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May 16, 2008

Going Graphic

Posted by carol
The lunchtime book club at Cynthia Baxter's workplace in Gig Harbor, Washington, grew from occasional conversations about book-to-movie adaptations into a full-fledged book club. Their reading roster has included titles like Life of Pi and Middlesex, and they've also explored another type of book: graphic novels. Cynthia shares some of her favorites and the title she recommends for groups that would like to read a graphic novel.

Are your book selections starting to run dry? Looking for a way to shake it up with your reading group and try something new? The Meta Book Club in Gig Harbor, Washington, was in such a spot ourselves; we were looking for something beyond the usual award winners and classics and eventually added graphic novels to our list. The graphic novel is an underdog domain in literature that usually is found under "Other." It is a refreshing diversion from the usual "General Fiction" or "Women's Interests" or "Historical Fiction" domains.

Our group is small but eclectic, and the age range is wide. Since we are all co-workers, we had IT guys sitting down with medical writers and biostasticians, human resources staff, and product development and data managers. Finding a common ground could be a bit daunting for this group if it were not for the love of reading. Some of the younger members were already familiar with graphic novels, and anime or manga. The older members were not and were more familiar with text novels but were all fans of comic books when they were kids. Since I love all formats and media of literature, I suggested the graphic novel as a means to bring both groups together. The reaction overall was one of curiosity. For those who had read graphic novels, my suggestions were new to them, and those who had no experience were amazed at the detail and depth. These are not the comic books of their youth!

Here are the graphic novels my group has read:

The 9/11 Report: A Graphic Adaptation by Sid Jacobson and Ernie Colon
- Based on the Final Report of the National Commission on Terrorist Attacks Upon the United States
- This is a very interesting approach and a MUST SEE

300 by Frank Miller and Lynn Varley
- Based upon the story of the Spartans' struggle for liberty, autonomy and, ultimately, survival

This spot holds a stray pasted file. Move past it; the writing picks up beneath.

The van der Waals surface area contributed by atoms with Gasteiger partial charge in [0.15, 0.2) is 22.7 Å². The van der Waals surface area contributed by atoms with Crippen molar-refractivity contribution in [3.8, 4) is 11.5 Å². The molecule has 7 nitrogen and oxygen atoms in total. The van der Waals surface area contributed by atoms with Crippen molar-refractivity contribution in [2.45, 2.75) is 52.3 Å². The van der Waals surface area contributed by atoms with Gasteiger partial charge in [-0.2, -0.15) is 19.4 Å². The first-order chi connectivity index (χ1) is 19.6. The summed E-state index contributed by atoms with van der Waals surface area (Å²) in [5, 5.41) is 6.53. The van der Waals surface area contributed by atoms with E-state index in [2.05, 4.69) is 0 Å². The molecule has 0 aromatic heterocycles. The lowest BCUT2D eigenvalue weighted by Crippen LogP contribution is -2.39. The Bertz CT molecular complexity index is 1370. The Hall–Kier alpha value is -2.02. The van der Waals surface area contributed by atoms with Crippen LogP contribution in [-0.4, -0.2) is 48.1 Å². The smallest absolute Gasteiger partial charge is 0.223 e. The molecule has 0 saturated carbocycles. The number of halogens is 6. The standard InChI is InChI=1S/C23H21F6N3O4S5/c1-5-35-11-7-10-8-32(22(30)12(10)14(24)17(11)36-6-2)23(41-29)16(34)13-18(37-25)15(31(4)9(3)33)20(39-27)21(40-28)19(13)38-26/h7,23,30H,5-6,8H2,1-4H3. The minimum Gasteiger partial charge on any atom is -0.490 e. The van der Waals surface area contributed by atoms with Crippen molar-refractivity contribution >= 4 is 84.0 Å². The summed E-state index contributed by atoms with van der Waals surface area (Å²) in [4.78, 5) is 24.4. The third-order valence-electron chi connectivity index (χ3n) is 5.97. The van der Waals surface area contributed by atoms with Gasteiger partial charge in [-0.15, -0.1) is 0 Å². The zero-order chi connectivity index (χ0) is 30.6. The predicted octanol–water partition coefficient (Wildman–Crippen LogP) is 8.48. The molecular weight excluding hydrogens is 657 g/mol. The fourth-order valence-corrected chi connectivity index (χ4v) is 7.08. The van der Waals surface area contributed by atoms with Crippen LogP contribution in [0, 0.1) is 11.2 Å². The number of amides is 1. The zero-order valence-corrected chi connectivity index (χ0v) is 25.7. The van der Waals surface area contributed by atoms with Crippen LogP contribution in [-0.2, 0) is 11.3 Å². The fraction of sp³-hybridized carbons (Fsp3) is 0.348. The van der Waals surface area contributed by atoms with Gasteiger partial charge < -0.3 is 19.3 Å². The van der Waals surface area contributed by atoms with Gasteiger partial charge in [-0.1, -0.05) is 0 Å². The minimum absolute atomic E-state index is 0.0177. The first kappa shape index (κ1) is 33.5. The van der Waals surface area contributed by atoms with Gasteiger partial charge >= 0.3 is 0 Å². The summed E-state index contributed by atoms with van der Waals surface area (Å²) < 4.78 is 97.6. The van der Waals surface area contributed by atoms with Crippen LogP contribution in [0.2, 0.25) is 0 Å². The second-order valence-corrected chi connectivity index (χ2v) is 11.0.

- The movie is based off of this book --- an interesting discussion point if both are reviewed

From Hell by Alan Moore and Eddie Campbell
- One of Alan Moore's first independent graphic novels
- Deeply researched approach to the unsolved Jack-the-Ripper case

Persepolis 1: The Story of a Childhood and Persepolis 2: The Story of a Return by Marjane Satrapi
- Volume 1 is a visual memoir of the author's childhood in Iran
- Volume 2 recounts her high school years abroad and her return to Iran

The League of Extraordinary Gentlemen by Alan Moore, Kevin O'Neill, Ben Dimagmaliw and Bill Oakley
- Alternate universe utilizing characters, places, items and plots from Victorian-era gothic literature (how well do you know your H. Rider Haggard?)
- Supplementing with reference books by Victorian literature specialist Jess Nevins is highly recommended

For those newly initiated to the format, they reported they felt like they were watching a TV show. Some missed "the words." Some wished that all government reports would have a graphic adaptation (in reference to the 9/11 Report). Others enjoyed the story and went on to share it with their kids. It depended upon which book we were reading. Graphic novels are mostly intended for adults and can be a bit um...graphic at times. Not all graphic novels are best for reading groups, and I recommend the ones on the list above. For 300, it's best to pair it with the movie version.

Graphic novels are a wonderful departure from the more traditional format. In creating your discussion questions, you can utilize the basics but throw in a few new ones that would not be appropriate for a text book. Example: Did the absence or use of color enhance the mood of the story? Is there a bias presentation to the story --- are the stories saying one thing but the pictures saying something different? Also, discuss the level of detail --- some graphic novels are mere scribbles while others are highly detailed.

If you think that your group might be interested in a graphic novel, I suggest Persepolis by Marjane Satrapi as a starting point. This graphic novel is unusual in several ways --- it is autobiographical, and it is entirely in high contrast black and white. There are discussion guides available for both Volume 1 and Volume 2, and the DVD for the animated version will be released in June.


---Cynthia Baxter